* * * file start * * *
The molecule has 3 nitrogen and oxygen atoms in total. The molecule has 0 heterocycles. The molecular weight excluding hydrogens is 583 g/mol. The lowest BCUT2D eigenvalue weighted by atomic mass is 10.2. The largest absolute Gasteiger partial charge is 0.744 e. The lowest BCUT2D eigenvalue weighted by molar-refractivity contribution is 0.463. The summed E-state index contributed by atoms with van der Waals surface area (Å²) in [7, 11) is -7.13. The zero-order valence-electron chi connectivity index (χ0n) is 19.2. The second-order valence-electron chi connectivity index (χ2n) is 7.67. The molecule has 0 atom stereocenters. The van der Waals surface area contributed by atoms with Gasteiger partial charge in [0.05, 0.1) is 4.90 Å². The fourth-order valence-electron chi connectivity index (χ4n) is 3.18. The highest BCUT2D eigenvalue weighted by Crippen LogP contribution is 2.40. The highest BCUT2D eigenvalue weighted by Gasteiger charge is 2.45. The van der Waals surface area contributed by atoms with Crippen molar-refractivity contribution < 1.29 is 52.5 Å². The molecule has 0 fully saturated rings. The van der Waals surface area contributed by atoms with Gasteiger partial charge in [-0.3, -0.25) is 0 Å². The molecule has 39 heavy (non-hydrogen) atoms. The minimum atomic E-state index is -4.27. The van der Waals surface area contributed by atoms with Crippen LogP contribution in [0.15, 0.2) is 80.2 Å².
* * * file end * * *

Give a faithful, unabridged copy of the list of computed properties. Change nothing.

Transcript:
The molecule has 3 nitrogen and oxygen atoms in total. The molecule has 0 heterocycles. The molecular weight excluding hydrogens is 583 g/mol. The lowest BCUT2D eigenvalue weighted by atomic mass is 10.2. The largest absolute Gasteiger partial charge is 0.744 e. The lowest BCUT2D eigenvalue weighted by molar-refractivity contribution is 0.463. The summed E-state index contributed by atoms with van der Waals surface area (Å²) in [7, 11) is -7.13. The zero-order valence-electron chi connectivity index (χ0n) is 19.2. The second-order valence-electron chi connectivity index (χ2n) is 7.67. The molecule has 0 atom stereocenters. The van der Waals surface area contributed by atoms with Gasteiger partial charge in [0.05, 0.1) is 4.90 Å². The fourth-order valence-electron chi connectivity index (χ4n) is 3.18. The highest BCUT2D eigenvalue weighted by Crippen LogP contribution is 2.40. The highest BCUT2D eigenvalue weighted by Gasteiger charge is 2.45. The van der Waals surface area contributed by atoms with Crippen molar-refractivity contribution < 1.29 is 52.5 Å². The molecule has 0 fully saturated rings. The van der Waals surface area contributed by atoms with Gasteiger partial charge in [-0.3, -0.25) is 0 Å². The molecule has 39 heavy (non-hydrogen) atoms. The minimum atomic E-state index is -4.27. The van der Waals surface area contributed by atoms with Crippen LogP contribution in [0.15, 0.2) is 80.2 Å².